A Lesson on Trump

A Lesson on Trump

Trying to get a balanced opinion of President Trump in a world of extreme media bias and nearly infinite internet partiality is like wading through a septic tank looking for an edible apple. Personally I shy away from the mainstream media as a viable source of facts, my opinion of internet sites that shout strong pro and strong anti are also suspect.

During my Master degree I was taught to go straight to the source (original documents) rather than second hand or opinionated material. In making a realistic evaluation, the closer we get to original documents the better. I have read a couple of Mr. Trumps books (The Art of the Deal and The Art of Survival) and an unauthorized publication (The Making of Donald Trump, David Cay Johnston). I think it provided opposite extremes and a natural balance.

I have read nearly a hundred biographies of business people and politicians. Mr. Trump’s business stories are very readable. Though I cannot confirm some of the boasts he claimed I do admire his ability to focus of getting things done (such as the Wollman Rink in Central Park NY). In the Art of Survival Mr. Trump described the 2000/2001 recession as a “Depression”, and confessed a time when he was worth NEGATIVE 200 million. As he walked along a sidewalk with an acquaintance he pointed at a homeless person and said “…this guy is worth $200 million more than I am…” (paraphrased). Then, he rebuilt his empire. That takes courage and tenacity. I know many business people who, after failure, rebuilt. To the person they are better, stronger and of higher quality.

Mr. Trump (during the building of Trump tower) claimed to have saved $10,000 by spotting an add error in an invoice before signing… What billionaire signs checks in a project of that size? I know CEO’s of much smaller million dollar companies that do not look at invoices. This reflects a hands-on detail orientation. I am convinced his workaholic detailed mindset has not, and will not change.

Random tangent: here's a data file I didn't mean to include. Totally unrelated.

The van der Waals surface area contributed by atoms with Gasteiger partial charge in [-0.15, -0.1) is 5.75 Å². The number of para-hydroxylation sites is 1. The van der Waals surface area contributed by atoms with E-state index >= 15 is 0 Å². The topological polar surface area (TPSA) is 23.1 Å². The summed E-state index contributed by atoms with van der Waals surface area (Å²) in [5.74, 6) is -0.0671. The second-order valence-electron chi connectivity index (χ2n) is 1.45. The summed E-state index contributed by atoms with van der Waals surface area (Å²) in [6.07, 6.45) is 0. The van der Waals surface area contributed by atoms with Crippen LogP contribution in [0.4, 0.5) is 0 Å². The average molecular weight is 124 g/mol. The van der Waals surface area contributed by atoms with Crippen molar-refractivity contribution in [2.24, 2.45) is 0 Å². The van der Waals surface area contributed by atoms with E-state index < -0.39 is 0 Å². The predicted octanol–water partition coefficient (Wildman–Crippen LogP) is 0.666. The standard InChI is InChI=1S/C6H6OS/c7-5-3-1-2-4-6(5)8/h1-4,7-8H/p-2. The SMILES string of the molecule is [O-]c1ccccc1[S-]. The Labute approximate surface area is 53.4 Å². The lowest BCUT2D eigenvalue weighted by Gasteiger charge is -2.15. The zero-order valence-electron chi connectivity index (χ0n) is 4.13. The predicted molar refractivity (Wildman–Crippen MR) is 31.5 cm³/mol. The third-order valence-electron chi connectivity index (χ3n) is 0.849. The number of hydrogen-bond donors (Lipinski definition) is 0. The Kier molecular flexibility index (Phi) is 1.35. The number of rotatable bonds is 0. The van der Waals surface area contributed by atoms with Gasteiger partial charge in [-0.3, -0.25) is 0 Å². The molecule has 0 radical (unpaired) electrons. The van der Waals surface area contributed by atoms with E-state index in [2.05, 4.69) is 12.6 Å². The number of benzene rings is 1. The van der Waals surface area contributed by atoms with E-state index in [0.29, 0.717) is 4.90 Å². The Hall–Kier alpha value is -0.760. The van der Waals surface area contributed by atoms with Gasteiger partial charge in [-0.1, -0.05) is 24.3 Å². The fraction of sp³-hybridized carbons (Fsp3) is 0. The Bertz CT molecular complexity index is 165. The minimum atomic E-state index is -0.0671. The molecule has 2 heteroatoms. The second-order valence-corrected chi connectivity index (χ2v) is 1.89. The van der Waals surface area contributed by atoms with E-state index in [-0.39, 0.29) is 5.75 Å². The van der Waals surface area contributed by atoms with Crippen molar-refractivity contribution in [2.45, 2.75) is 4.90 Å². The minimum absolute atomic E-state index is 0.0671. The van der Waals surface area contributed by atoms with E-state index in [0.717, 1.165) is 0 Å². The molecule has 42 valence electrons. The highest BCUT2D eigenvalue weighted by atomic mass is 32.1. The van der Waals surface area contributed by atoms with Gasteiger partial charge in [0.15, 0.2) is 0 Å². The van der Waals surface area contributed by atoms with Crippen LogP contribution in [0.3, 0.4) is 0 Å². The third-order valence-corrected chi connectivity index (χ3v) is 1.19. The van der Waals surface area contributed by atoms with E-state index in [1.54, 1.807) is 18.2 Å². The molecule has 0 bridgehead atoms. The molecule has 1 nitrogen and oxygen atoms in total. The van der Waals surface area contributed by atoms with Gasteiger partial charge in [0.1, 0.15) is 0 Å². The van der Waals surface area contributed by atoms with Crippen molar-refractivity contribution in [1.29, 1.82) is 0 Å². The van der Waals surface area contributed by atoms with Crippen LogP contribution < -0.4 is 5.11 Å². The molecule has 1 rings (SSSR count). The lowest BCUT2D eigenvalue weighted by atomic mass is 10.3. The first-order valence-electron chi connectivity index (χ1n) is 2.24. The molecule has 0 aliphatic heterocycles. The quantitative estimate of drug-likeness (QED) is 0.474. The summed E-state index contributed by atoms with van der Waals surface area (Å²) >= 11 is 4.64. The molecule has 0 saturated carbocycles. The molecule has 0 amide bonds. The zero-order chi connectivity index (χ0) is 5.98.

However, the most relevant examples I found that reflected the mindset of this new President was actually in David Johnston’s book (not recommended reading). The bias is unmistakable but he took “evidence” and combined personal opinion and wild interpretation. Let me share a few examples that every independent operator should relate to. He openly argued against using depreciation on assets as a means to “avoid” taxes. Stating that the tax savings is an “…interest-free loan from the government…” is such a leap of nonsense it clearly shows the ignorance of the author to business tax law. Something that the author thought a strong point against Mr. Trump actually was clarity against his bias.

If a reader can filter out the bias there are other stories (depicted as negative against Trump) that are fascinating as a business person. Here are a few.

Donald Trump owns 14 golf courses. On one (in Bedminster Township) he reduced his property taxes from $80,000 to $1,100 by penning in a small group of goats and having it classified as farmland rather than commercial.

Owning buildings in Chicago he fought (and won) to have his property taxes reduced 48-49%. In order to do this Donald Trump must argue that the buildings he owned are/were valued at much less than what he claimed publicly they were valued. I know several property owners who do this regularly. Yes, they may well be cheap… but they have total right to do so.

In my opinion Donald Trump is one of the most aggressive legal tax reducers I have read about. I have met many people who hate taxes, some even willing to lie to avoid paying. Mr. Trump was not one of them. I did not find any evidence in a book (designed to malign his character) that he was willing to go that far. However, his aggressiveness in my opinion is legendary, still legal, but legendary. He very much appears to loath… no HATE both taxes and government while adoring to save money.

The most common line I get in tax consulting reflects a serious contempt for government spending habits. What Canadian wouldn’t adore his anti government frugalness? This, coupled with his workaholic personality will be nearly impossible to keep up with.

Being that the United States is in a cultural civil war it’s important to remember that the first casualty in war will always be the truth. One thing everyone agrees on is that Donald Trump is not a typical politician. All I can say is put on a helmet, maybe even wear a cup.

Robert Scheper

Robert D Scheper has a Masters Degree in Business Administration and is the author of two books, “Making Your Miles Count: Taxes, Taxes, Taxes” and "Making Your Miles Count: Choosing a Trucking Company".

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